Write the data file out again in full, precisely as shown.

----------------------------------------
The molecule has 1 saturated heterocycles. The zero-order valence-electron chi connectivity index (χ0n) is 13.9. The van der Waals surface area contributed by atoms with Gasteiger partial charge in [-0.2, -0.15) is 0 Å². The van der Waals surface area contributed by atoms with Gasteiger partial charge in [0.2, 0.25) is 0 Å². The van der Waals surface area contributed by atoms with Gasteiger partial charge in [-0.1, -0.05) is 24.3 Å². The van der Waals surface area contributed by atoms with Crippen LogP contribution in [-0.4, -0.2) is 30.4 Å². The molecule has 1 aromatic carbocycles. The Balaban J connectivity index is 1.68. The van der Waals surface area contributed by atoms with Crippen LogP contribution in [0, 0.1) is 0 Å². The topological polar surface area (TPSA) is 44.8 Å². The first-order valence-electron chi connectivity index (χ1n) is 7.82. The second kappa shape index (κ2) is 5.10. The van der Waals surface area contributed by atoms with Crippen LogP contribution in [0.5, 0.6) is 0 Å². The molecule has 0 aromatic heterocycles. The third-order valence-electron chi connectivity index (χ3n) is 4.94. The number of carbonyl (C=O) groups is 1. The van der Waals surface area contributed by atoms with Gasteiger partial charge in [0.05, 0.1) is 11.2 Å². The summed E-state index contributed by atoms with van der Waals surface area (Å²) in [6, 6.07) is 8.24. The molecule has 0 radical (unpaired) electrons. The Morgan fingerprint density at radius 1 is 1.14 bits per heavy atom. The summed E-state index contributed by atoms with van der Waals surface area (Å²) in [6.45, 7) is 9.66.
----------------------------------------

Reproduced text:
The molecule has 1 saturated heterocycles. The zero-order valence-electron chi connectivity index (χ0n) is 13.9. The van der Waals surface area contributed by atoms with Gasteiger partial charge in [-0.2, -0.15) is 0 Å². The van der Waals surface area contributed by atoms with Gasteiger partial charge in [0.2, 0.25) is 0 Å². The van der Waals surface area contributed by atoms with Gasteiger partial charge in [-0.1, -0.05) is 24.3 Å². The van der Waals surface area contributed by atoms with Crippen LogP contribution in [-0.4, -0.2) is 30.4 Å². The molecule has 1 aromatic carbocycles. The Balaban J connectivity index is 1.68. The van der Waals surface area contributed by atoms with Crippen LogP contribution in [0, 0.1) is 0 Å². The topological polar surface area (TPSA) is 44.8 Å². The first-order valence-electron chi connectivity index (χ1n) is 7.82. The second kappa shape index (κ2) is 5.10. The van der Waals surface area contributed by atoms with Crippen LogP contribution in [0.5, 0.6) is 0 Å². The molecule has 0 aromatic heterocycles. The third-order valence-electron chi connectivity index (χ3n) is 4.94. The number of carbonyl (C=O) groups is 1. The van der Waals surface area contributed by atoms with Gasteiger partial charge in [0.05, 0.1) is 11.2 Å². The summed E-state index contributed by atoms with van der Waals surface area (Å²) in [6, 6.07) is 8.24. The molecule has 0 radical (unpaired) electrons. The Morgan fingerprint density at radius 1 is 1.14 bits per heavy atom. The summed E-state index contributed by atoms with van der Waals surface area (Å²) in [6.45, 7) is 9.66.